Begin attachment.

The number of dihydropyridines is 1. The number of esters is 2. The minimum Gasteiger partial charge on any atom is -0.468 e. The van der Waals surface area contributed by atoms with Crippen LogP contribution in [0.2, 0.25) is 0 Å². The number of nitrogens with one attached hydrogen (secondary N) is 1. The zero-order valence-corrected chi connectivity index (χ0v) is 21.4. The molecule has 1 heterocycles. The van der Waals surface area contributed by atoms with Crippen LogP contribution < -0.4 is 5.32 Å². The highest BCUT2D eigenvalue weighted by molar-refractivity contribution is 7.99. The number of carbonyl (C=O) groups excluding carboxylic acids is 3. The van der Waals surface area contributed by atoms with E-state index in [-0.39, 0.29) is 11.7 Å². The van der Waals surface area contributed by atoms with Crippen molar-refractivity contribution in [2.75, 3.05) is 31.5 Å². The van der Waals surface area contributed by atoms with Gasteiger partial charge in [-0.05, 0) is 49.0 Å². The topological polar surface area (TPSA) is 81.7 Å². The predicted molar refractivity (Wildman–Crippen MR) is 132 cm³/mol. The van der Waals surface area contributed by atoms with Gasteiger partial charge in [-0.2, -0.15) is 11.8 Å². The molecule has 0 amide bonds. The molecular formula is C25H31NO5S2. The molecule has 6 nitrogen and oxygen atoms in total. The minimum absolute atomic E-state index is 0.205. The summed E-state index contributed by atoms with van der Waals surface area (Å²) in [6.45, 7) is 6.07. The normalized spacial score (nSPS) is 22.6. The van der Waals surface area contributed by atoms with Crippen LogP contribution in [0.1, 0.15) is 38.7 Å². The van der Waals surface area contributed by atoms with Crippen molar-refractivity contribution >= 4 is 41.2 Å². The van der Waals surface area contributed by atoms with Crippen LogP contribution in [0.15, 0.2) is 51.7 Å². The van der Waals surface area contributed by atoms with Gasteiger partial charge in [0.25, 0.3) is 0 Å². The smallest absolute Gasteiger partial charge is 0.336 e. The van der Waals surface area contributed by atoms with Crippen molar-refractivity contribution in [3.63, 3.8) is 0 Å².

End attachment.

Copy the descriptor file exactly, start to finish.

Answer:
The number of dihydropyridines is 1. The number of esters is 2. The minimum Gasteiger partial charge on any atom is -0.468 e. The van der Waals surface area contributed by atoms with Crippen LogP contribution in [0.2, 0.25) is 0 Å². The number of nitrogens with one attached hydrogen (secondary N) is 1. The zero-order valence-corrected chi connectivity index (χ0v) is 21.4. The molecule has 1 heterocycles. The van der Waals surface area contributed by atoms with Crippen LogP contribution < -0.4 is 5.32 Å². The highest BCUT2D eigenvalue weighted by molar-refractivity contribution is 7.99. The number of carbonyl (C=O) groups excluding carboxylic acids is 3. The van der Waals surface area contributed by atoms with E-state index in [-0.39, 0.29) is 11.7 Å². The van der Waals surface area contributed by atoms with Crippen molar-refractivity contribution in [2.75, 3.05) is 31.5 Å². The van der Waals surface area contributed by atoms with Gasteiger partial charge in [-0.05, 0) is 49.0 Å². The topological polar surface area (TPSA) is 81.7 Å². The predicted molar refractivity (Wildman–Crippen MR) is 132 cm³/mol. The van der Waals surface area contributed by atoms with Gasteiger partial charge in [-0.2, -0.15) is 11.8 Å². The molecule has 0 amide bonds. The molecular formula is C25H31NO5S2. The molecule has 6 nitrogen and oxygen atoms in total. The minimum absolute atomic E-state index is 0.205. The summed E-state index contributed by atoms with van der Waals surface area (Å²) in [6.45, 7) is 6.07. The normalized spacial score (nSPS) is 22.6. The van der Waals surface area contributed by atoms with Crippen LogP contribution in [0.1, 0.15) is 38.7 Å². The van der Waals surface area contributed by atoms with Crippen molar-refractivity contribution >= 4 is 41.2 Å². The van der Waals surface area contributed by atoms with Crippen LogP contribution in [0.15, 0.2) is 51.7 Å². The van der Waals surface area contributed by atoms with Gasteiger partial charge in [0.25, 0.3) is 0 Å². The smallest absolute Gasteiger partial charge is 0.336 e. The van der Waals surface area contributed by atoms with Crippen molar-refractivity contribution in [3.63, 3.8) is 0 Å².